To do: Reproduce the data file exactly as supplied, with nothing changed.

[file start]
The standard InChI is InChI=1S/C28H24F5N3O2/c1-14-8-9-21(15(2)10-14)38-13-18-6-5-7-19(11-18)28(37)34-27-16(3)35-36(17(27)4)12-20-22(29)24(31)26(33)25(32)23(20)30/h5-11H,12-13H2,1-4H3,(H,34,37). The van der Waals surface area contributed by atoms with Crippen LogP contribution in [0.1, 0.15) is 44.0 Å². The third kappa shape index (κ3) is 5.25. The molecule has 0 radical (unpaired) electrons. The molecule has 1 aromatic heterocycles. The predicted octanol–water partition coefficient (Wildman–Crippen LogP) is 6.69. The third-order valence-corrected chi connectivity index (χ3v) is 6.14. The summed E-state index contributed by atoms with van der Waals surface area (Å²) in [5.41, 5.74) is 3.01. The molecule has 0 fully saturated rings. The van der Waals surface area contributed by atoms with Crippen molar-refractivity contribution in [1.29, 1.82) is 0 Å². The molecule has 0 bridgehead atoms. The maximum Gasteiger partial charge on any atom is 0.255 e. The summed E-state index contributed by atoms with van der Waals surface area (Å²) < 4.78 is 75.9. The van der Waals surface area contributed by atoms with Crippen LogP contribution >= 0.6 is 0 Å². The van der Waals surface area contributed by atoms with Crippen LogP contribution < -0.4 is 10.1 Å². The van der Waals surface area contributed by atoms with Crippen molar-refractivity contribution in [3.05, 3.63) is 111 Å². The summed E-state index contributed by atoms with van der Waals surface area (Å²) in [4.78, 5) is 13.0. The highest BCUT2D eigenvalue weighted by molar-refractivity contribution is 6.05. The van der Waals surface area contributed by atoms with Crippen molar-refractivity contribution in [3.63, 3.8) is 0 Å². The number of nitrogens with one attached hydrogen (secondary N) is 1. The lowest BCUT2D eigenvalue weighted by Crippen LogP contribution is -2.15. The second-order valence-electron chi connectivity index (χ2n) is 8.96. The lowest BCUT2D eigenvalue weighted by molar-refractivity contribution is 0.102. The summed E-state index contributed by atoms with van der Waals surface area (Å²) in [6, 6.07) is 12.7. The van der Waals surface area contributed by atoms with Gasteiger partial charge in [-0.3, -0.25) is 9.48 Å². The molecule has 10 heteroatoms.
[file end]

The standard InChI is InChI=1S/C28H24F5N3O2/c1-14-8-9-21(15(2)10-14)38-13-18-6-5-7-19(11-18)28(37)34-27-16(3)35-36(17(27)4)12-20-22(29)24(31)26(33)25(32)23(20)30/h5-11H,12-13H2,1-4H3,(H,34,37). The van der Waals surface area contributed by atoms with Crippen LogP contribution in [0.1, 0.15) is 44.0 Å². The third kappa shape index (κ3) is 5.25. The molecule has 0 radical (unpaired) electrons. The molecule has 1 aromatic heterocycles. The predicted octanol–water partition coefficient (Wildman–Crippen LogP) is 6.69. The third-order valence-corrected chi connectivity index (χ3v) is 6.14. The summed E-state index contributed by atoms with van der Waals surface area (Å²) in [5.41, 5.74) is 3.01. The molecule has 0 fully saturated rings. The van der Waals surface area contributed by atoms with Crippen molar-refractivity contribution in [1.29, 1.82) is 0 Å². The molecule has 0 bridgehead atoms. The maximum Gasteiger partial charge on any atom is 0.255 e. The summed E-state index contributed by atoms with van der Waals surface area (Å²) < 4.78 is 75.9. The van der Waals surface area contributed by atoms with Crippen LogP contribution >= 0.6 is 0 Å². The van der Waals surface area contributed by atoms with Crippen LogP contribution < -0.4 is 10.1 Å². The van der Waals surface area contributed by atoms with Crippen molar-refractivity contribution in [3.05, 3.63) is 111 Å². The summed E-state index contributed by atoms with van der Waals surface area (Å²) in [4.78, 5) is 13.0. The highest BCUT2D eigenvalue weighted by molar-refractivity contribution is 6.05. The van der Waals surface area contributed by atoms with Crippen molar-refractivity contribution in [3.63, 3.8) is 0 Å². The number of nitrogens with one attached hydrogen (secondary N) is 1. The lowest BCUT2D eigenvalue weighted by Crippen LogP contribution is -2.15. The second-order valence-electron chi connectivity index (χ2n) is 8.96. The lowest BCUT2D eigenvalue weighted by molar-refractivity contribution is 0.102. The summed E-state index contributed by atoms with van der Waals surface area (Å²) in [6, 6.07) is 12.7. The van der Waals surface area contributed by atoms with Gasteiger partial charge in [-0.3, -0.25) is 9.48 Å². The molecule has 10 heteroatoms.